Mary Anne and her volunteers are committed to coming beside families and providing moral and physical support for them in the day-to-day struggles of Alzheimer’s. “We have a lady who moved here from California. She holds a master’s degree and can speak more than 15 languages. All of those fluencies are about gone now. She was depressed because of the move to Tennessee and a newplace to live. After she had lost her husband, her physician became concerned. Somehow they heard about The Veranda, and this dear woman started coming.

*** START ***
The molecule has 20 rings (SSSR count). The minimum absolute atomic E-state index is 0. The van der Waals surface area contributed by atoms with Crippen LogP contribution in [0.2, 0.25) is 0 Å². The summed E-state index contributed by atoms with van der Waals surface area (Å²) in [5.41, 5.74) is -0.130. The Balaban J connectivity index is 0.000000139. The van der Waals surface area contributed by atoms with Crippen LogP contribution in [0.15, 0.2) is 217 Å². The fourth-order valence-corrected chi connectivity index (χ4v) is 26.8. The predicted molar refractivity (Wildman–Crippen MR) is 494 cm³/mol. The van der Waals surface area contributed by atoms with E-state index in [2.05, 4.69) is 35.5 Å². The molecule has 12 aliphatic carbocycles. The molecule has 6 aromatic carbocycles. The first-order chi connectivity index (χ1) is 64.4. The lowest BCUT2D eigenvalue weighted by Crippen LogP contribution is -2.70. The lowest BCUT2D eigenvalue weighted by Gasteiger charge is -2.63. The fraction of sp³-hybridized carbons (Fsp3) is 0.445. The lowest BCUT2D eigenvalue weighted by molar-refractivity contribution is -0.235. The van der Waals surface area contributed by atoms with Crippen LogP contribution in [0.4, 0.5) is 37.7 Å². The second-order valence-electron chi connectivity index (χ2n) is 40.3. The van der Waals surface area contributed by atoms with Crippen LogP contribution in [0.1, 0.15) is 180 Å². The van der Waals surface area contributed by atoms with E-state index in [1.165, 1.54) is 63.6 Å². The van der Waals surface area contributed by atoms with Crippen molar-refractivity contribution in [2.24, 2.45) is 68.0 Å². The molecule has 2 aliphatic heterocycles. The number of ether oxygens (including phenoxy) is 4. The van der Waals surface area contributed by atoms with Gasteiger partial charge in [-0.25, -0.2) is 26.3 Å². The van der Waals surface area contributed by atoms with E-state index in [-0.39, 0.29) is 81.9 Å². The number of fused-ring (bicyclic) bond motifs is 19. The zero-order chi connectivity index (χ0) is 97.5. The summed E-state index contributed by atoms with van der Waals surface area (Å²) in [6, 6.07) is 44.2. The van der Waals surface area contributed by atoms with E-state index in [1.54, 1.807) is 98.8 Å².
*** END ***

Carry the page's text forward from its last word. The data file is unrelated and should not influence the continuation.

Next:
During her first three-month check-up, the physician couldn’t believe it. Her entiredisposition had totally changed. He asked her what brought it on. Despite a tangled up brain, she coherently said, “The Veranda.””

Mary Anne isn’t the only one in love with the ministry. Clients love it, too. They feel cherished and nurtured at The Veranda. “The clients have formed relationships, friends of like minds. They know each other even if they don’tremember each other’s names.”